Now, finally, at anchor in New York, the bright skyline teasing, waiting for dry dock, everyone stumbling with fatigue, Creepy slinking the halls, the steward muttering, and the captain barking impossible orders everyone ignores.  But we are on the hook, in the Hudson, safe, and arrived.

Life is good.

 

 

The Writing Production Process

I’m old enough to remember when you bought a typewriter with a ribbon to write nice prose, back in the days when buying such a tool was a lifetime investment. Such typewriters would last forever. Remember, back in the days when making a copy meant adding a sheet of carbon paper to your paper and then another sheet, rolling all through the roller on the machine. Back then you had to type perfectly because there were no self correcting balls like the later IBM Selectric machines. Remember them?

Back in those days as a writer you worked with pens or pencil and paper, hand written drafts, before committing to a typewriter. I never earned to type properly. I am a two finger typist, only. I bet I am one of the fastest on earth and I use the backspace a lot because I make plenty of mistakes. Yet even by high school I was writing papers right from my head onto the paper, no drafts, nothing. I wrote lousy papers but I passed and I now see I was just learning how to use a typewriter fast.

By the time I was out of school there was a lot of talk about computers but in the 70s we still wrote by hand and typed final drafts. By then the Selectric had appeared which vastly simplified life, along with Whiteout. Remember Whiteout? I used gallons. Gallons.

Until say thirty years ago we writers, if I can call myself such, worked the same as we had hundreds of years before, sheet by sheet, pen by pen. Writing was slower then, more laborious, and probably more careful. When we finished something we would use a typewriter or go to a typesetter or print shop.

Then the computer, the personal computer, appeared. My first was an MSDOS Kayro, weighed about forty pounds, was the size of a suitcase, had a brown screen. I wrote my first full book then. I had started a few before, several times, even gotten into them forty or fifty pages, typed, but that was it, life intervened. Then in the mid 80s I wanted to write a story and I was working in the World Trade Center, 64th Floor, for the Port Authority of New York and New Jersey, before it was sullied by New Jersey pols, and I rode the train from Millington New Jersey every day. I got a lined notebook and some pens, and every day for that half hour ride I wrote longhand on the train, a half hour at a time. It’s amazing how the pages pile up. Weekends I would then type the handwritten ages into the Kaypro. This took hours and pissed off my kids and my wife, understandably, and I realized that if I was going to tell stories I needed a better production system.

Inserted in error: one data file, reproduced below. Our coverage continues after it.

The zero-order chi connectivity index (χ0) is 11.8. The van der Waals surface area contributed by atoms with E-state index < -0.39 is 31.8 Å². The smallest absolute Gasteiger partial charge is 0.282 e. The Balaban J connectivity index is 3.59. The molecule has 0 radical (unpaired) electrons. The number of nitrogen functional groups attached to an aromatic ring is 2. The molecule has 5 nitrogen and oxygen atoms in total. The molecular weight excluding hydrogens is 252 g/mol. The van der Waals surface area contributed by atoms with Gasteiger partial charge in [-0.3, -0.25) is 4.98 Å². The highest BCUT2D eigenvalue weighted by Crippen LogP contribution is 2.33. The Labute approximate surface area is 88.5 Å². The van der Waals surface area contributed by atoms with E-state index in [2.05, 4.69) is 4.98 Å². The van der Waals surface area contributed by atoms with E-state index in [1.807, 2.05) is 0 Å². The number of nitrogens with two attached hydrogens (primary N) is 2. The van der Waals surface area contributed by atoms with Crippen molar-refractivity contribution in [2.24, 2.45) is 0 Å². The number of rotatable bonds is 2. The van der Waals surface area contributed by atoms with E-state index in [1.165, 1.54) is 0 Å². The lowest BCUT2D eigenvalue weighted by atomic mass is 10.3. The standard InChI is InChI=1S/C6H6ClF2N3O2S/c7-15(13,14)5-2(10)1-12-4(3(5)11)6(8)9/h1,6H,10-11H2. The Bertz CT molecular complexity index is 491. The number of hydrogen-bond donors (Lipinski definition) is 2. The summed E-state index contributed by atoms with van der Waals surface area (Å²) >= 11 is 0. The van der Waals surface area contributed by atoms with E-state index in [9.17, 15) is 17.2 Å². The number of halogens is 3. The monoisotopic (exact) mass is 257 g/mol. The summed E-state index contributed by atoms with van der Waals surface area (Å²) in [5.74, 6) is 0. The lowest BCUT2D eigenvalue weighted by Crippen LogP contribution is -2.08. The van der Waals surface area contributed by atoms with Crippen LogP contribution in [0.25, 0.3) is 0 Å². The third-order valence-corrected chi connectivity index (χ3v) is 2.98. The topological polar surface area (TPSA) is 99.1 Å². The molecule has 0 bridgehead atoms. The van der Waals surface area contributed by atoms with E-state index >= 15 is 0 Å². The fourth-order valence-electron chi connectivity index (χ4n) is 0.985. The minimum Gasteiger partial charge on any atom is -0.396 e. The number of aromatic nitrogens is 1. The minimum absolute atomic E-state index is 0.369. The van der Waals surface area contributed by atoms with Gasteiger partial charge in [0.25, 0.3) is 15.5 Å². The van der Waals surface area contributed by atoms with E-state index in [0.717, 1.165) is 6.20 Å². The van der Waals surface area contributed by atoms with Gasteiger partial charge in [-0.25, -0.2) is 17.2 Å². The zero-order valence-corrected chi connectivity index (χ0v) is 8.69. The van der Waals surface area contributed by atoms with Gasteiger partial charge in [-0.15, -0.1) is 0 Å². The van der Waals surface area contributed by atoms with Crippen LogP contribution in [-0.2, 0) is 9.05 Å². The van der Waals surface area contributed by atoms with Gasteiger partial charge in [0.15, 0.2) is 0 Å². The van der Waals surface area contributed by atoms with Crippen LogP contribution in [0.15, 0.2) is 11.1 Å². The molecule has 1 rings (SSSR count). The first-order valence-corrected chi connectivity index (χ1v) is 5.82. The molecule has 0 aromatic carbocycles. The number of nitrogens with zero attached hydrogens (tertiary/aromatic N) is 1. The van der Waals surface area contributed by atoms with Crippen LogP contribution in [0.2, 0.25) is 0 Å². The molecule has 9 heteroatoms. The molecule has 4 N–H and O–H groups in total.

Then of course once the handwritten drafts were on a computer file I needed to print off the drafts, and the printer we had with the Kaypro was a dot matrix printer that roared like a lion and spat out paper at a terrifying rate, and took forever to print a book, but then at least I had a typed draft that was clean and I could start editing. Editing is wonderful fun, working with text, moving things around, changing things, leaving the sheets covered with arrows and notes and lines, all then to be retyped into a new file, and printed again….I learned a lot later, of course, that we writers cannot edit our own stuff, at all, and unless we hire or find someone who is good who can take a ruthless look at our work and start hacking away the unneeded stuff, our work will be weak, sloppy looking, bad.

And thus began the saga, still emerging, now almost thirty years long. In the 80s Windows came along and Microsoft and software and everything changed. Everything. Now it was possible to sit in front of a machine and type perfect prose, auto spell checked, letters replaced without whiteout or erasure, everything was formatted, it was a miracle once you understood it. I was slow, of course. I am slow.

It used to be you bought a typewriter for a hundred dollars and it lasted a lifetime. Now, in perhaps the most brilliant marketing vision in history, you need to spend fifteen hundred dollars every two or three years for a full color, bells and whistles….typewriter. Brilliant, at least for the makers of computers. The death of the typewriter and the end, mainly, of handwritten drafts. Now it seems everyone can type and write pages and pages, books and books, and the volume of production has soared, and is soaring still. Maybe people today write and then edit on screen entirely, never using real paper, but for me, personally, there is something about taking a stack of fresh printed pages and a pen and digging in, changing, working, altering. I love that part of it, even though I know now I still need a professional editor at the end.